Posted 01 March 2012 - 01:49 PM
I wish good luck to them. However, it could be that they are honestly trying to do the right thing but they are on the wrong track, because they don't know any better.
There are large numbers of such organisations, and almost all of them are addressing the wrong people - those who are already aware of the problems and who are desperately trying to rescue the victims.
The ones who really need to be addressed are the PEOPLE WHO ARE CAUSING the problems, such as your neighbour who picks up a 'free' kitten or puppy 'for the kids', offered by another desperate neighbour who just 'can't get rid of them', and is then surprised when their pet comes down with a litter a few months later and thinks that it is normal and okay and that he has done a good thing if he has kept them alive and brings them to the next animal shelter, so those 'professionals' there can find really good homes for them - and who will repeat this 6 months later, if noone takes the time to educate him!
These people, too, are honestly trying to do the right thing but they are on the wrong track, because they don't know any better.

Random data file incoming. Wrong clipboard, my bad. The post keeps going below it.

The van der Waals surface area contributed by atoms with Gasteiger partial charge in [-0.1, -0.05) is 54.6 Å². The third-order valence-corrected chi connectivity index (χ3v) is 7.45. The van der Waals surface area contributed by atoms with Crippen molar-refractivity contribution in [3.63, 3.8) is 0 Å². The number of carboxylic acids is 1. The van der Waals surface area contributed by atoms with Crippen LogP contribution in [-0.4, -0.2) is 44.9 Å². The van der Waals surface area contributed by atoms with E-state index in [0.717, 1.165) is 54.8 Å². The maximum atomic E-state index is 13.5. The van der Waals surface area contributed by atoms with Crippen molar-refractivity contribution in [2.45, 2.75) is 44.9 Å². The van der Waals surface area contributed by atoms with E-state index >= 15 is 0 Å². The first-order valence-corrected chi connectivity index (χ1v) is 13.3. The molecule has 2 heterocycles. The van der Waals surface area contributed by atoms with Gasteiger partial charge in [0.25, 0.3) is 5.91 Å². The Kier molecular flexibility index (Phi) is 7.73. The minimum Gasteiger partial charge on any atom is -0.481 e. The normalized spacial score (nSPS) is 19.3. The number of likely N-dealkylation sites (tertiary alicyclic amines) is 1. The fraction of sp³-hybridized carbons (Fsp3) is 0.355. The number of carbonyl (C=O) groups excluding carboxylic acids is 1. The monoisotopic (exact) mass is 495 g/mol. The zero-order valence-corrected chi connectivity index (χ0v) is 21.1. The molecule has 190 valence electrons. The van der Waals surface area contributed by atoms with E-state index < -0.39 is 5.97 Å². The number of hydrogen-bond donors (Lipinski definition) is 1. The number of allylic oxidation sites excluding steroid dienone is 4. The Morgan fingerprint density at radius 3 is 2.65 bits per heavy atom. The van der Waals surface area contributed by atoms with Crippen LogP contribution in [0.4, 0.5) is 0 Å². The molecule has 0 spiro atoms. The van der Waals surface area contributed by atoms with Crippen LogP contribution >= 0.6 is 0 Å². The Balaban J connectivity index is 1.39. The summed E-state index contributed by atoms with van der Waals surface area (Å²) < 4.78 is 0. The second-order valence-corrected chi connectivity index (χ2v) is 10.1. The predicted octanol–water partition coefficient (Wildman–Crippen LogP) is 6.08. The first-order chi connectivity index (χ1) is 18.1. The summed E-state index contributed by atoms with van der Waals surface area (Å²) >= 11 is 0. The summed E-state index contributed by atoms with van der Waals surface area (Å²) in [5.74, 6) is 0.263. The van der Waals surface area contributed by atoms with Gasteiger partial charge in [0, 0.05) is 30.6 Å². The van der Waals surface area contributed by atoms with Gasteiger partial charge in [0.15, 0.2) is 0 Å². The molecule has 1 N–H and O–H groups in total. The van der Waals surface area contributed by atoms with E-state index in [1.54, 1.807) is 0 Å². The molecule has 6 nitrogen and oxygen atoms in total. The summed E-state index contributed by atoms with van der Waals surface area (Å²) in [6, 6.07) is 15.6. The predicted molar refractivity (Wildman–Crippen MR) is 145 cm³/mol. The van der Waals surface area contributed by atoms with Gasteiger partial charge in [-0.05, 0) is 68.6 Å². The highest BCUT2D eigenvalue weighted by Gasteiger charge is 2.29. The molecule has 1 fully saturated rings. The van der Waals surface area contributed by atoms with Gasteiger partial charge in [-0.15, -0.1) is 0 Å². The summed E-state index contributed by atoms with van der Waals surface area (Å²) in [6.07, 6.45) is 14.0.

Rather than supporting animal rescue organisations I'd rather support educational programs at schools and at corporate workplaces (YES, MAINLY there, because that's where the parents and uneducated pet buyers are) and I'd push that regular pet care education columns shall be introduced in every major newspaper and TV channel and that suitable DVDs be offered in every DVD rental store. Educating the people who are CAUSING the suffering of pets is the way to go, not picking up the debrys they leave behind and trying to fix it up again.
Breeder of Russian Blues and Whites in SA